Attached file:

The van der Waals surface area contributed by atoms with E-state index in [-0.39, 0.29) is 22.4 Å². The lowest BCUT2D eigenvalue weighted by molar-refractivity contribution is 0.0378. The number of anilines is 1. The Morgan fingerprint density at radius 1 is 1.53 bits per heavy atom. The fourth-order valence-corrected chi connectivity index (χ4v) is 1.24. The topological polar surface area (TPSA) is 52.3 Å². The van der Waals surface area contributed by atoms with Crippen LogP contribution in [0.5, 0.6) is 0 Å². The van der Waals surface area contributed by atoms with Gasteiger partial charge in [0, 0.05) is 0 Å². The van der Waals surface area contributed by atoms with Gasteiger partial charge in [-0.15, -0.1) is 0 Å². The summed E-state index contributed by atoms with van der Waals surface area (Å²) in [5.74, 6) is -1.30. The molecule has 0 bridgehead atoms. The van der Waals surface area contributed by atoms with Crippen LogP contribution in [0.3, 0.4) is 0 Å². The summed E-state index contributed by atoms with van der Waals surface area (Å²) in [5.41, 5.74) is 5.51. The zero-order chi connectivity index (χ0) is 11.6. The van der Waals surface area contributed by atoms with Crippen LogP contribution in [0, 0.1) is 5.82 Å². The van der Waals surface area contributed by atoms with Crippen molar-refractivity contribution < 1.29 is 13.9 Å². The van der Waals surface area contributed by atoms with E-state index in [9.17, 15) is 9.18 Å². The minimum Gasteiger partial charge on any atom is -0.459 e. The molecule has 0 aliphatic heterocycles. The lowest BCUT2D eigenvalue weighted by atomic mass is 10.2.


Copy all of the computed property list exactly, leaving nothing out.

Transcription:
The van der Waals surface area contributed by atoms with E-state index in [-0.39, 0.29) is 22.4 Å². The lowest BCUT2D eigenvalue weighted by molar-refractivity contribution is 0.0378. The number of anilines is 1. The Morgan fingerprint density at radius 1 is 1.53 bits per heavy atom. The fourth-order valence-corrected chi connectivity index (χ4v) is 1.24. The topological polar surface area (TPSA) is 52.3 Å². The van der Waals surface area contributed by atoms with Crippen LogP contribution in [0.5, 0.6) is 0 Å². The van der Waals surface area contributed by atoms with Gasteiger partial charge in [0, 0.05) is 0 Å². The van der Waals surface area contributed by atoms with Gasteiger partial charge in [-0.15, -0.1) is 0 Å². The summed E-state index contributed by atoms with van der Waals surface area (Å²) in [5.74, 6) is -1.30. The molecule has 0 bridgehead atoms. The van der Waals surface area contributed by atoms with Crippen LogP contribution in [0.3, 0.4) is 0 Å². The summed E-state index contributed by atoms with van der Waals surface area (Å²) in [5.41, 5.74) is 5.51. The zero-order chi connectivity index (χ0) is 11.6. The van der Waals surface area contributed by atoms with Crippen LogP contribution in [0, 0.1) is 5.82 Å². The van der Waals surface area contributed by atoms with Crippen molar-refractivity contribution < 1.29 is 13.9 Å². The van der Waals surface area contributed by atoms with E-state index in [9.17, 15) is 9.18 Å². The minimum Gasteiger partial charge on any atom is -0.459 e. The molecule has 0 aliphatic heterocycles. The lowest BCUT2D eigenvalue weighted by atomic mass is 10.2.